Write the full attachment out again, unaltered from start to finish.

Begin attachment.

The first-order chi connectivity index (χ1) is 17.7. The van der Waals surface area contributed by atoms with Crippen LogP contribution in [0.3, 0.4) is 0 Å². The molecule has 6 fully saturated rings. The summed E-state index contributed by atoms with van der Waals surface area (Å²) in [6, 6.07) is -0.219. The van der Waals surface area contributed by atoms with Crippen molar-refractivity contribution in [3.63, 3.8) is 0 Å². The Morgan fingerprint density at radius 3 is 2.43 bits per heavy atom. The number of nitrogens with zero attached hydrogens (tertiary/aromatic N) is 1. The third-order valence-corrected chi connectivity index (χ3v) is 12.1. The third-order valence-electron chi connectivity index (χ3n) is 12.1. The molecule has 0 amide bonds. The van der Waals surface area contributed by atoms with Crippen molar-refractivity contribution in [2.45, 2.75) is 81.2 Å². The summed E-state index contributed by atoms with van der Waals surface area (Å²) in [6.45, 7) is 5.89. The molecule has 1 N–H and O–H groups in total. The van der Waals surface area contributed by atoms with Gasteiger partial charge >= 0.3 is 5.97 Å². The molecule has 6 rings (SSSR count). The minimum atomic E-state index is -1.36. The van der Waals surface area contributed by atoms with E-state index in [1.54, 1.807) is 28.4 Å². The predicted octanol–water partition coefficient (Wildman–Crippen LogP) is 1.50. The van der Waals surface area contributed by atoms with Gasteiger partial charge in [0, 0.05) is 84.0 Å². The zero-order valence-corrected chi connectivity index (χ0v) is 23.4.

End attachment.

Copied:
The first-order chi connectivity index (χ1) is 17.7. The van der Waals surface area contributed by atoms with Crippen LogP contribution in [0.3, 0.4) is 0 Å². The molecule has 6 fully saturated rings. The summed E-state index contributed by atoms with van der Waals surface area (Å²) in [6, 6.07) is -0.219. The van der Waals surface area contributed by atoms with Crippen molar-refractivity contribution in [3.63, 3.8) is 0 Å². The Morgan fingerprint density at radius 3 is 2.43 bits per heavy atom. The number of nitrogens with zero attached hydrogens (tertiary/aromatic N) is 1. The third-order valence-corrected chi connectivity index (χ3v) is 12.1. The third-order valence-electron chi connectivity index (χ3n) is 12.1. The molecule has 0 amide bonds. The van der Waals surface area contributed by atoms with Crippen molar-refractivity contribution in [2.45, 2.75) is 81.2 Å². The summed E-state index contributed by atoms with van der Waals surface area (Å²) in [6.45, 7) is 5.89. The molecule has 1 N–H and O–H groups in total. The van der Waals surface area contributed by atoms with Gasteiger partial charge >= 0.3 is 5.97 Å². The molecule has 6 rings (SSSR count). The minimum atomic E-state index is -1.36. The van der Waals surface area contributed by atoms with E-state index in [1.54, 1.807) is 28.4 Å². The predicted octanol–water partition coefficient (Wildman–Crippen LogP) is 1.50. The van der Waals surface area contributed by atoms with Gasteiger partial charge in [0, 0.05) is 84.0 Å². The zero-order valence-corrected chi connectivity index (χ0v) is 23.4.